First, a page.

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Without effective responses from European signatories to the 2015 nuclear deal, Tehran increases pressure on these EU nations.
Iranian officials are increasing pressure on Britain, France and Germany to force them, as the signatories of the 2015 Joint Comprehensive Plan of Action (JCPOA), to find a solution to enable the country to sell its oil, after the United States withdrew from the deal and imposed harsh, new sanctions on the Persian country.
Iranian President Hassan Rouhani said Wednesday he would take additional measures and expand nuclear research and development if the Eueropean Union nations are unable to provide a response by this weekend. According to sources familiar with the matter, the measures will be detailed in the coming days.
"Iran's third step is of an extraordinarily significant nature, and a decree will be announced today or tomorrow,” the president stated Sept. 4.
Shortly after Rouhani’s statement, the U.S. announced new sanctions, this time on a shipping network it said was run by Iran's Revolutionary Guard to allegedly smuggle oil.
The JCPOA deal was signed in 2015 and scapped several long-standing sanctions against Iran until U.S. President Donald Trump decided to pull out of the agreement and to impose even more extreme and illegal sanctions.
Iran has been sticking to agreed-upon amount and enrichment-level of its uranium production. However, the country has responsed to non-compliance of other signatories with measures of its own that still fall within the deal's boundaries. The country's government has also suggested since May that leaving the pact remains an option.
France proposed earlier this week to give Iran US$15 billion in credit until the end of the year on the condition Iran returns to completely implementing the agreement.
Brian Hook, the U.S. State Department coordinator on Iran, rejected the French proposition.
"We did sanctions today. There will be more sanctions coming. We can't make it any more clear that we are committed to this campaign of maximum pressure and we are not looking to grant any exceptions or waivers," said Hook.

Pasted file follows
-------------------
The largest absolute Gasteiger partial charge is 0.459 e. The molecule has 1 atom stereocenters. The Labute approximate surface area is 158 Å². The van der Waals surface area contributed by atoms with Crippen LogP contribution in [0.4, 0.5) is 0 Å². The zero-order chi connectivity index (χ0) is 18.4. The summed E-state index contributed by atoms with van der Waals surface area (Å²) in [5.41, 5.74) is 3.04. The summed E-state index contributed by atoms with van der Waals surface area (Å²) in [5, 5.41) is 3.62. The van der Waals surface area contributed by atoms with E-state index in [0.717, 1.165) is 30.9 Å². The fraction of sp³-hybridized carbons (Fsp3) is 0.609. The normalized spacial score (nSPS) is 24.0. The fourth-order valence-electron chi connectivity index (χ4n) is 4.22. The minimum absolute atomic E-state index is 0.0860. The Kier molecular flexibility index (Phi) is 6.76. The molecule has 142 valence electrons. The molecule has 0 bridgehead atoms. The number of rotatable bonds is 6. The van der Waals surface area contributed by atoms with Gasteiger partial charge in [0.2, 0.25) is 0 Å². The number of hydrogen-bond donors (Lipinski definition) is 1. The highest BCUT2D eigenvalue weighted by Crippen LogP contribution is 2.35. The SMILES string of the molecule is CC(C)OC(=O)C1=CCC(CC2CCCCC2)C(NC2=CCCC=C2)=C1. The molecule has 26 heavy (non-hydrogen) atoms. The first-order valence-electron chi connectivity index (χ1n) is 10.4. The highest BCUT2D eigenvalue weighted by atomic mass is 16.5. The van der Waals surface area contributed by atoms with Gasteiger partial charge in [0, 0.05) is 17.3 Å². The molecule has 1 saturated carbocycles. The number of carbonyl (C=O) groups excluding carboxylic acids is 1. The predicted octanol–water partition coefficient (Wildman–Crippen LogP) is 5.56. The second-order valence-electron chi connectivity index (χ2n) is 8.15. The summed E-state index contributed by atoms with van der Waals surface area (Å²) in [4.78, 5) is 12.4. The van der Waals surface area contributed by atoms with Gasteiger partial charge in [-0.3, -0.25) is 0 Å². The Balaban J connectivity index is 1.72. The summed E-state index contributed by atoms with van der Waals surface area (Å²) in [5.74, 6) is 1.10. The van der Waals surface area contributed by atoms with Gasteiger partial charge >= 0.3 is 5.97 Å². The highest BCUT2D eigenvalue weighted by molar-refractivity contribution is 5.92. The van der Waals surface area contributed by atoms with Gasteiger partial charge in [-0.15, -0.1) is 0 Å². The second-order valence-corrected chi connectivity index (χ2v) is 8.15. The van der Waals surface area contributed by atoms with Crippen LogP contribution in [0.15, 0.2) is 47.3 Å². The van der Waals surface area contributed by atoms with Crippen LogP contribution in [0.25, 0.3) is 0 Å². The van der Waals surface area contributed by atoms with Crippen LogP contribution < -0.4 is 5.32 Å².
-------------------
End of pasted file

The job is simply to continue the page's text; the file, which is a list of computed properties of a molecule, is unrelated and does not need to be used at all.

Iran already refused the idea of a credit line, saying the only way it completely returns to JCPOA terms is when its oil exports are allowed to return to levels prior to the U.S. sanctions that block Iran from selling to China, Russia and the EU.
“Iran has repeatedly stated that it will return to the full implementation of the JCPOA only when it can freely sell its oil and fully access its oil revenues,” Deputy Foreign Minister Abbas Araqchi said.
“Europe has to either buy oil from Iran or provide Iran with the equivalent of selling oil as a credit line guaranteed by Iran’s oil revenues, which in some sense means a pre-sale of oil,” Araqchi quoted Rouhani as telling French President Emmanuel Macron in a recent conversation.
Trump announced his departure from the JCPOA in 2018, calling it the “worst deal ever.” He vowed to bring Iran through pressure and sanctions into renegotiating a new agreement. Since then, Trump’s administration has targetted the Persian country’s industry and oil in an attempt to paralyze its economy. It has also pressured Europeans from implementing a special payment channel that would protect European firms that trade with Iran from the sanctions.
Tired with the European hesitations, Iran started the first stage of its countermoves in May, the second stage was taken two months later. This Wednesday announcement seems the beginning of a third stage.